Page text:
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Birthday girl Feng eyes perfect present in Tokyo

China Daily | Updated: 2021-08-04 09:43
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Feng Shanshan in action in Kawagoe, Saitama, Japan, Aug 4, 2021. [Photo/Agencies]

Chinese star eyes second Olympic medal as women's tournament tees off

China's Feng Shanshan has described her bronze medal from Rio 2016 as the "most important "achievement of her illustrious career as she looks to put the icing on the cake in what could be her Olympic swansong at Tokyo 2020.

The 10-time LPGA Tour winner and former world No 1 will tee up alongside compatriot Lin Xiyu when the women's golf competition tees off on Wednesday at Kasumigaseki Country Club.

Defending champion Park In-bee of South Korea, New Zealand's Lydia Ko, the silver medalist in Rio, and current world No 1 Nelly Korda of the United States start as favorites for podium finishes.

A medal in Tokyo would also be the perfect way to celebrate Feng's birthday as she turns 32 on Thursday.

With China an Olympic powerhouse, Feng said making the podium in Rio ranks as her career highlight, and she keeps her bronze medal safe at her home in Guangzhou.

"Out of all of my achievements, I would say a medal at the Olympics is very special, even though I have been a major winner," said Feng.

"Like think about it, we have five majors every year, so in four years we have 20 chances to win a major. So I would say it's much harder to get a medal at the Olympics. It was like the most important or memorable moment of my career."

Feng recently hinted she is considering retirement, just nine years after her first LPGA Tour title and maiden major victory at the 2012 KPMG Women's PGA Championship.

However, with three top-five finishes from eight starts this season, Feng is quietly confident of contending at Kasumigaseki's East course.

"I'm not as nervous as last time. I was really nervous on that first tee (in Rio) and it was like I didn't remember anything. I realized I was already walking down the fairway on the first hole, so I didn't remember about the tee shot," said Feng.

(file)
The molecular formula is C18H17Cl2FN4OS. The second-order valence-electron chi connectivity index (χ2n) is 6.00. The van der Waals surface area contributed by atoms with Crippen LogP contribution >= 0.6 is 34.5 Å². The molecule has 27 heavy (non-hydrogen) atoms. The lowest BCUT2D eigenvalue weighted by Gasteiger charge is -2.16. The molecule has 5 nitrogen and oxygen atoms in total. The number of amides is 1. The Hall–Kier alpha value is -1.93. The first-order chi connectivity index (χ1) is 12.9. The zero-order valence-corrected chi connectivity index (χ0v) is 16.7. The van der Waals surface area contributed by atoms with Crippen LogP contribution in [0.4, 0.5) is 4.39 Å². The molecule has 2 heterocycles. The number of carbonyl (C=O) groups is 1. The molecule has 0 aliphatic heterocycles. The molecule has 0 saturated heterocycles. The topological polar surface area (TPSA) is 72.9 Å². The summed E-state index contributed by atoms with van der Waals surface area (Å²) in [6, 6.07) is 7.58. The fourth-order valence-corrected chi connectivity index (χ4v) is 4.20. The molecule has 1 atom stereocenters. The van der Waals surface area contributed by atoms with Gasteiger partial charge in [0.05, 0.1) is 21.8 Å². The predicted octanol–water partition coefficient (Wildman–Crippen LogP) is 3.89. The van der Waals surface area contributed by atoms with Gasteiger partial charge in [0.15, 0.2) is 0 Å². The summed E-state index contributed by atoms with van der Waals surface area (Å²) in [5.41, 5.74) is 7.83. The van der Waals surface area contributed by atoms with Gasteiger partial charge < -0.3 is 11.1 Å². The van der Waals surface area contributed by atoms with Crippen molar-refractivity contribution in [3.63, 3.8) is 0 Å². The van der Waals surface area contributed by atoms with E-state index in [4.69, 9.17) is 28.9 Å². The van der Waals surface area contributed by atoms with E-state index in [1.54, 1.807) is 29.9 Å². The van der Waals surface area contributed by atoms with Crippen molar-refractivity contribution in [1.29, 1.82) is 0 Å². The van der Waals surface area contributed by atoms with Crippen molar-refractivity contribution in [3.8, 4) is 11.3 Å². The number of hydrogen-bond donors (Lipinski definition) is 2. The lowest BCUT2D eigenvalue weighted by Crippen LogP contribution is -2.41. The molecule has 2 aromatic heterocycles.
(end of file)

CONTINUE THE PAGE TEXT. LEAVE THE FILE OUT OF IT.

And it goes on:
"I wouldn't say I'm in the best shape of my career, but I was very happy to come back this year and start at a major, get a top-three finish and a couple more top-fives after that. So I'm very confident about my game.

"I just really want to enjoy and relax the whole day and the whole week. I'm pretty sure this is my last Olympics. I don't think I will play in another Games, so I better enjoy it."

Feng will play the opening two rounds alongside Park and Ko on Wednesday morning. Korda, world No 2 Ko Jin-young of South Korea and world No 11 Nasa Hataoka of host Japan will also attract plenty of attention in another of the marquee groups.

"We played together at the US Open this year and that was our first time in the same group in a tournament after Rio. It was very fun, I really enjoyed it and I believe that in the first round, all three of us are going to enjoy our time. Hopefully all of us can bring our 'A' games," said Feng.

Her compatriot Lin hopes to better her tied-38th finish in Rio by putting on a strong showing in Tokyo.

"I was very ready last year, but unfortunately COVID happened, but I think there's one thing I got out of COVID is when I was locked down in Orlando-I had a lot of free time to think about my whole career, kind of look back a little bit and I had some serious talks with myself. I definitely had my mind more clear," said Lin, who sank a hole-in-one in Rio.

"I'm very glad I ended up making the team, because in 2017 I lost my tour card. It's probably the biggest event ever in my career."

Rio gold medalist Park admitted the pressure she was under in South Korea prior to winning at the 2016 Olympics was the worst she had ever encountered and it almost crushed her-remarkable for a seven-time major winner.

More relaxed this year, she is aiming for nothing less than a second gold to sit in the trophy cabinet her father built in her house.

"It's a little bit different to 2016," she said about the lack of spectators this week. "But the same result would be nice, right?"

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